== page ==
Rohit Kumar's Views

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Posts Tagged ‘Government’s Efforts

India’s Orissa state ‘halts’ offensive against Maoists

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The government in the eastern Indian state of Orissa has halted an offensive against Maoist rebels after they abducted a senior official.

Mr Krishna was on his way to inspect a government project when he was seized

R Vineel Krishna, district collector of Malkangiri, and another official were kidnapped on Wednesday evening.

The Maoists have demanded the release of rebels held in prisons and an end to the offensive by security forces.

Indian forces are battling Maoists in several states. The rebels say they are fighting for the rights of the poor.

Orissa’s Home Secretary UN Behura said the government was “stopping all combing operations in the state” and was ready to talk to the rebels.

Reports said the state government had contacted leading social worker Swami Agnivesh to negotiate with the rebels to secure Mr Krishna’s release.

The Maoists’ 48-hour deadline to the government to release rebels held in prison expires on Friday evening.

Correspondents say the deadline is likely to be extended in view of the government’s efforts to talk to the rebels.

Malkangiri is among the districts worst affected by Maoist violence in India.

The hilly and forested terrain make it an ideal place for Maoists to run their camps there and launch operations against security forces.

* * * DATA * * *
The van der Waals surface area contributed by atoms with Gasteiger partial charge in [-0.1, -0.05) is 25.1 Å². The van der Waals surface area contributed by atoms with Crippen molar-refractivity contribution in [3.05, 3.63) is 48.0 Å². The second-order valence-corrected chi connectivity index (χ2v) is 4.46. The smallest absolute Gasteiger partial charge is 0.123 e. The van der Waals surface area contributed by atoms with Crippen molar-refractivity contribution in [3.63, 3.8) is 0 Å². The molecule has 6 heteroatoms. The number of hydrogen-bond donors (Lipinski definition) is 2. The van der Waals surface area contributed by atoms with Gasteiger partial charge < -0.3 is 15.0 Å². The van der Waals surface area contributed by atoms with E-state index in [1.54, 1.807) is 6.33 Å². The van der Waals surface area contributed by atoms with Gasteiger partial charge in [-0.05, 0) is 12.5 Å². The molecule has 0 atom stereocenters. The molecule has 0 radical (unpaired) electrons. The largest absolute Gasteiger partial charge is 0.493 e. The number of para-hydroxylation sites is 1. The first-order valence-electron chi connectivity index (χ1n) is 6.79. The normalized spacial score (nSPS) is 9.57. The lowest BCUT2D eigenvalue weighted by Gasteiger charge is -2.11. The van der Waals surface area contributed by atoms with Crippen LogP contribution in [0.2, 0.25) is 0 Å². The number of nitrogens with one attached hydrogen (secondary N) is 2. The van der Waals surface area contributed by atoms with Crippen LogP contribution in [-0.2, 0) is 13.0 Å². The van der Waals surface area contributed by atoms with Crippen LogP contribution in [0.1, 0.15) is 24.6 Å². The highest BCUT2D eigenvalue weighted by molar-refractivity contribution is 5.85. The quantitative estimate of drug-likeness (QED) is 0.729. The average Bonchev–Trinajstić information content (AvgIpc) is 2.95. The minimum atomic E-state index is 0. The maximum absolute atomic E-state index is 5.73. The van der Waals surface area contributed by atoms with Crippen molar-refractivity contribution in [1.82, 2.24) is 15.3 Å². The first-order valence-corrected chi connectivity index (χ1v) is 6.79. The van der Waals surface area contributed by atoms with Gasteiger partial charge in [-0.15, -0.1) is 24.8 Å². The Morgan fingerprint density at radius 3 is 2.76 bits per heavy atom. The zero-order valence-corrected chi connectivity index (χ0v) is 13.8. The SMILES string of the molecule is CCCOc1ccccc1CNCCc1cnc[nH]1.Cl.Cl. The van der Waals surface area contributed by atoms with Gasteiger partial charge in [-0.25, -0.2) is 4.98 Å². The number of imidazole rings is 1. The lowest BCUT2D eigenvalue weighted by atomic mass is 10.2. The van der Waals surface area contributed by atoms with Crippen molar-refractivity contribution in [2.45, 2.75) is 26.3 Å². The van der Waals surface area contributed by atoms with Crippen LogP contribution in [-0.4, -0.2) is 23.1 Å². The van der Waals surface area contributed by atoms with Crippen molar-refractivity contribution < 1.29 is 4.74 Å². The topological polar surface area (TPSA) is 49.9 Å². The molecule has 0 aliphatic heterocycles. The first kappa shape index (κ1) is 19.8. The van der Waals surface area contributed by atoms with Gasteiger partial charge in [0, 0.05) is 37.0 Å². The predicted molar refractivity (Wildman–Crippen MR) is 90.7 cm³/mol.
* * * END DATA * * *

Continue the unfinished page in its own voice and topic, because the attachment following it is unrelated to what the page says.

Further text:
Mr Krishna, 30, is a graduate from the premier Indian Institute of Technology and joined the civil service in 2005. He was appointed to head Malkangiri district 16 months ago.

Prime Minister Manmohan Singh has described the Maoist insurgency as India’s biggest internal security challenge.

A government offensive against the rebels – widely referred to as Operation Green Hunt – began in October 2009.

It involves 50,000 troops and is taking place across five states – West Bengal, Jharkhand, Bihar, Orissa and Chhattisgarh.

India fuel strike bites and tests resolve for reforms

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Opposition workers set buses on fire and burned tires as a nationwide strike over higher fuel prices shut down parts of India on Monday in a test of the government’s efforts to cut subsidies and trim a budget deficit.

Police use batons to disperse Samajwadi Party activists during a strike against the hike in fuel prices in the northern Indian city of Lucknow July 5, 2010.

Many flights were canceled and streets emptied in response to the strike called by the main opposition Hindu-nationalist Bharatiya Janata Party (BJP) and the leftist bloc as the ruling Congress party attempts to push ahead with key reforms in Asia’s third-largest economy.

The response to the strike was mixed, with a total shutdown in opposition-ruled states but business mostly normal in Congress-ruled regions.